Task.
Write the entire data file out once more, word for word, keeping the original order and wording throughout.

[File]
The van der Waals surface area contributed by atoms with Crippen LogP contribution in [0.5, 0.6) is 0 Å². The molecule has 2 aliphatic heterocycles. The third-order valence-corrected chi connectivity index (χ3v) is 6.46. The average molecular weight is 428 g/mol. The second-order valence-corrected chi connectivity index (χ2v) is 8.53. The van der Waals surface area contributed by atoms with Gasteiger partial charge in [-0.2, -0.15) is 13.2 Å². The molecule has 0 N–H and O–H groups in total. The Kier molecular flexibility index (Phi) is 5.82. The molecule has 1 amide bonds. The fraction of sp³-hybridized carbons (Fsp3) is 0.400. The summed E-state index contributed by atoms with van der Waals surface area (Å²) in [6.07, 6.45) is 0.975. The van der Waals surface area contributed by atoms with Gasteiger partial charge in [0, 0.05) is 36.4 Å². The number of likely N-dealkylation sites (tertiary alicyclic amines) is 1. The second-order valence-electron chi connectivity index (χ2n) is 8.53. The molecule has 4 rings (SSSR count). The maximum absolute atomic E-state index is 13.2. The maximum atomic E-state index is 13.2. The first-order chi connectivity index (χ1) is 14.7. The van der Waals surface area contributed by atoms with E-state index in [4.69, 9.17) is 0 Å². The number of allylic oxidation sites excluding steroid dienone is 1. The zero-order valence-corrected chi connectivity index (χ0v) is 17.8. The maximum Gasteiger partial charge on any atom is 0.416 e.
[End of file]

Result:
The van der Waals surface area contributed by atoms with Crippen LogP contribution in [0.5, 0.6) is 0 Å². The molecule has 2 aliphatic heterocycles. The third-order valence-corrected chi connectivity index (χ3v) is 6.46. The average molecular weight is 428 g/mol. The second-order valence-corrected chi connectivity index (χ2v) is 8.53. The van der Waals surface area contributed by atoms with Gasteiger partial charge in [-0.2, -0.15) is 13.2 Å². The molecule has 0 N–H and O–H groups in total. The Kier molecular flexibility index (Phi) is 5.82. The molecule has 1 amide bonds. The fraction of sp³-hybridized carbons (Fsp3) is 0.400. The summed E-state index contributed by atoms with van der Waals surface area (Å²) in [6.07, 6.45) is 0.975. The van der Waals surface area contributed by atoms with Gasteiger partial charge in [0, 0.05) is 36.4 Å². The number of likely N-dealkylation sites (tertiary alicyclic amines) is 1. The second-order valence-electron chi connectivity index (χ2n) is 8.53. The molecule has 4 rings (SSSR count). The maximum absolute atomic E-state index is 13.2. The maximum atomic E-state index is 13.2. The first-order chi connectivity index (χ1) is 14.7. The van der Waals surface area contributed by atoms with E-state index in [4.69, 9.17) is 0 Å². The number of allylic oxidation sites excluding steroid dienone is 1. The zero-order valence-corrected chi connectivity index (χ0v) is 17.8. The maximum Gasteiger partial charge on any atom is 0.416 e.